Written on: July 4, 2013
The word faith always takes me back to an experience when I was without faith, or had lost my faith. It was the heady days following Vatican II when the Church had “opened the windows” and was breathing fresh air. I was in Atlanta where the diocese held conferences involving the laity and religious in learning and implementing the new directions from the Council. I was enthused and excited by the newness and openness to the joys and sorrows of the world. It was also the mid 60”s when everything was open to question, nothing taken for granted; a time when Thomas Altizer, a theologian at Emory University was declaring the “death of God.”
A friend challenged me on choosing a celibate lifestyle, questioning whether it was right “to leave your gift on the altar, unused. “ When I reflected on this, I thought that a loving God could not have deceived me in this way all these years. This led me to question whether there really was a God. The logic was probably faulty, but it was the way my mind went.
It was a terrifying question for me “Is there a God?” If the answer was “no”, I would have to change my whole life, start over on new premises with new values. A friend and mentor came to the area for a visit and I hoped to talk to her, but our schedules did not allow. Although she did not have time to see me privately, she could see that I was in deep pain. This was a time before I knew about spiritual direction or had the sense to seek counseling.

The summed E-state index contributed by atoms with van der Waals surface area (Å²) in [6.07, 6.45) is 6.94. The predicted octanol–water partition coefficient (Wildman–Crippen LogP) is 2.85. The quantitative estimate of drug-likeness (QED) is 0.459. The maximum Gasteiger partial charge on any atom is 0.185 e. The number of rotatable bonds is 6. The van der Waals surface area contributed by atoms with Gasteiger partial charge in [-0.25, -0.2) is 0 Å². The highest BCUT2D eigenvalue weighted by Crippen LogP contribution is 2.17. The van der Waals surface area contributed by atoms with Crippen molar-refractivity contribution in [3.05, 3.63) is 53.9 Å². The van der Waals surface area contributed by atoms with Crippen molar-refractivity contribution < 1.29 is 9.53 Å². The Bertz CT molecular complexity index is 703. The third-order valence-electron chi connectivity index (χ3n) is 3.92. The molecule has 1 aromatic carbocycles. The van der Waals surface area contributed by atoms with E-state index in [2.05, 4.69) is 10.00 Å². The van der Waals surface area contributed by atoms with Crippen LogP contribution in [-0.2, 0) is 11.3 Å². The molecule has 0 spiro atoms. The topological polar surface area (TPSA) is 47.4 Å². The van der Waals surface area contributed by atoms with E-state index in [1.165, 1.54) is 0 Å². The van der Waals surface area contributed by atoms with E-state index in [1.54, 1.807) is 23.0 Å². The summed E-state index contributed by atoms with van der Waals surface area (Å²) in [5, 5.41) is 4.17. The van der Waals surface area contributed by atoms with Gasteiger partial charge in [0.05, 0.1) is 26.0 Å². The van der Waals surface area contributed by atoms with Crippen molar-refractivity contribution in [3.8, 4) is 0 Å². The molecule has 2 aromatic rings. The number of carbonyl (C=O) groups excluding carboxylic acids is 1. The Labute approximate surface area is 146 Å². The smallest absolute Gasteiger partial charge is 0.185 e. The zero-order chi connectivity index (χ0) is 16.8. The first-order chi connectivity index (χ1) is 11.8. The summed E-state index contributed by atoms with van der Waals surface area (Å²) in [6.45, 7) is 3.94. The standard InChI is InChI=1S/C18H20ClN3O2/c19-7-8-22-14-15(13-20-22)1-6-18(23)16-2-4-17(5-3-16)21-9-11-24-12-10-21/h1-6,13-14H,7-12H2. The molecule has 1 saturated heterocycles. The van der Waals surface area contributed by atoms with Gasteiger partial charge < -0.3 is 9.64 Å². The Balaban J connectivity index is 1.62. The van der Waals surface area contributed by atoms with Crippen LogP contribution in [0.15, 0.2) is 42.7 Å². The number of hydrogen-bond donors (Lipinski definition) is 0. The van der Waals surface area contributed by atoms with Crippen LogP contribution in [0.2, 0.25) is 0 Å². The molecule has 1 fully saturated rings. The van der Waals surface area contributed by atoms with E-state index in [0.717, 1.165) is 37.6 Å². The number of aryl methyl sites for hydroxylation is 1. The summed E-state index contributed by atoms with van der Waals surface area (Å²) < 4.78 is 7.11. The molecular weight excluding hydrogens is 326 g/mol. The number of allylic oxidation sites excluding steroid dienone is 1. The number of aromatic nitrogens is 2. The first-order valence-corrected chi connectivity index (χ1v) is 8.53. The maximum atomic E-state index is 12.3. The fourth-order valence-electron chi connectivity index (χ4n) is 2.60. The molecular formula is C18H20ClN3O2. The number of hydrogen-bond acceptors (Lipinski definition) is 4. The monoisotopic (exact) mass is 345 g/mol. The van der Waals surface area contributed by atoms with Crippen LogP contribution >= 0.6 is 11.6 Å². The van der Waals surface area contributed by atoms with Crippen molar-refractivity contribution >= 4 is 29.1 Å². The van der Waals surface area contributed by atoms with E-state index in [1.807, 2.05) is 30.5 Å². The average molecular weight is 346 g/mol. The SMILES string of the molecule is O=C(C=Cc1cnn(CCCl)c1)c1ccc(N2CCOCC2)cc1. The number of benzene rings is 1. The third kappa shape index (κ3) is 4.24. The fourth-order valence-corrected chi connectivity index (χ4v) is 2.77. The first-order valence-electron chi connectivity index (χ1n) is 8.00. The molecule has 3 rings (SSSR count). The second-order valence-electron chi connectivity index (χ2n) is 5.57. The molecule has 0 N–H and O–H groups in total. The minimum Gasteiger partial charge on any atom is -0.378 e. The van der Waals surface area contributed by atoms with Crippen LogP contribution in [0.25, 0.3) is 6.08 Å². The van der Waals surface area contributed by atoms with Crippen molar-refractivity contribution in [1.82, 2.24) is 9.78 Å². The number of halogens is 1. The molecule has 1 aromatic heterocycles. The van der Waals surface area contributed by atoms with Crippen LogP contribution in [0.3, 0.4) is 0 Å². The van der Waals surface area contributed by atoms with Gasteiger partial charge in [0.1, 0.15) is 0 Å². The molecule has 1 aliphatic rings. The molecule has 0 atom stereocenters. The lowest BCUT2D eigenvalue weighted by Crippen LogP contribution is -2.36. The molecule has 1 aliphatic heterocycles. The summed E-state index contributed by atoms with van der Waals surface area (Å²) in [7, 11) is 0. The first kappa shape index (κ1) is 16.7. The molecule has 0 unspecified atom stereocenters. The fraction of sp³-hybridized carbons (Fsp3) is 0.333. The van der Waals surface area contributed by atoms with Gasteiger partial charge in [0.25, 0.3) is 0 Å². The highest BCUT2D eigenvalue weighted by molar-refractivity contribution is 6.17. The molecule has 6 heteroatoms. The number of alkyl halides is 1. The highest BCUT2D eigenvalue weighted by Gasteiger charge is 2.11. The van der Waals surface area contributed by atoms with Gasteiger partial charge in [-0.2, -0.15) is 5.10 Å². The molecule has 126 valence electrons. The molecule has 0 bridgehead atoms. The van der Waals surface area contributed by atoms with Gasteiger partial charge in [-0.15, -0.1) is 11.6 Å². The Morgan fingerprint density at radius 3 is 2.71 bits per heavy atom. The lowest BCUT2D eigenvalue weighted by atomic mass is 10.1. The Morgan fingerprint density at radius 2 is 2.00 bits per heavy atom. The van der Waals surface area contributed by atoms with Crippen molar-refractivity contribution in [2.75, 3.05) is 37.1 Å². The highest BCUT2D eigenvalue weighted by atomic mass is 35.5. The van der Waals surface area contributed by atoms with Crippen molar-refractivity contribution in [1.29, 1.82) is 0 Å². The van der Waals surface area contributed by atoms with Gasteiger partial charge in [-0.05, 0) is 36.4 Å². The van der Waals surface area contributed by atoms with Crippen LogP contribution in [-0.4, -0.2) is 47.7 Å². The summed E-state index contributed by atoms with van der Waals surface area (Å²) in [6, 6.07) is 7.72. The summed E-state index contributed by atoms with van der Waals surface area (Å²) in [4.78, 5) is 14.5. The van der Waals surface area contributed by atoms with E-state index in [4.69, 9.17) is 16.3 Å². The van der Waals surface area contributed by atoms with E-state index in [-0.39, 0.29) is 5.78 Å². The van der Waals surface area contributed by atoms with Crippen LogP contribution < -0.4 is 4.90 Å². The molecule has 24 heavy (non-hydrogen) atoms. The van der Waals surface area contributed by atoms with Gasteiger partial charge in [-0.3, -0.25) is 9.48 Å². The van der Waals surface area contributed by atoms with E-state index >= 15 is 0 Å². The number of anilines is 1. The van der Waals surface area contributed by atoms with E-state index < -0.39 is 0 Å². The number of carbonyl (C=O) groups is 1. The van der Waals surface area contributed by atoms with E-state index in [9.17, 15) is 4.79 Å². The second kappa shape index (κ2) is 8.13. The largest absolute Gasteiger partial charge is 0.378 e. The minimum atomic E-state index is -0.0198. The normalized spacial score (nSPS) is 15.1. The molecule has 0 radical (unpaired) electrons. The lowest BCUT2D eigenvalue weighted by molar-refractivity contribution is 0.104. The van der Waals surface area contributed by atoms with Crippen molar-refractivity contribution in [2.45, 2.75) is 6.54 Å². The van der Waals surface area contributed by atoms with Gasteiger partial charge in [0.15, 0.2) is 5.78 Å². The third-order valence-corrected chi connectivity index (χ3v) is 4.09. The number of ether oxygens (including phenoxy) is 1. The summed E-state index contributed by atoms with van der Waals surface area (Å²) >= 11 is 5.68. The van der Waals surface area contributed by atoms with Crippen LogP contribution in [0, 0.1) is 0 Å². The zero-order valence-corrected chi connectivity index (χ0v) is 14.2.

And so I waited. For about nine months, I waited. I went to my prayer room each day and sat and waited. I read the gospels, as I could believe in Jesus as a man, even if not God. I came to the realization that if I regained my faith and stayed in religious life I was to love and serve the poor.
All this time, I was teaching religion to children, without knowing whether it was true or not.
Gradually, a sense of God, of God being with me began to return. It was not a dramatic moment or sudden event. All I can say is that I knew that God was with me. I was filled with gratitude! The words of Psalm 117 became a sacred promise and bedrock for my faith: “God’s love is strong, His faithfulness is everlasting, and steadfast is His love.” Since that time, this belief has been a touchstone for me to reach back to in difficulties or confusion.
I realized then that I had to come to my own answer with God rather than be helped by other’s answers. My faith is a precious gift, not to be taken for granted. My faith is relational and reciprocal: God has faith in me and I have faith in God.
In recent years, the poem, The Avowal, by Denise Levertov has spoken to me about my desires for God:
As swimmers dare
to lie face to the sky
and water bears them,
as hawks rest upon air
and air sustains them,
so would I learn to attain
freefall, and float
into Creator Spirit’s deep embrace,
knowing no effort earns
that all-surrounding grace.
Sister Sheila Stone holds a degree in Clinical Psychology and presently is a caseworker and counselor at Catholic Charities in Buffalo, New York. She is an advocate for the Earth and Director of EarthHeart, a ministry of concern for ecology and spirituality. Sister Sheila has served several terms on the Leadership Council for the Grey Nuns of the Sacred Heart.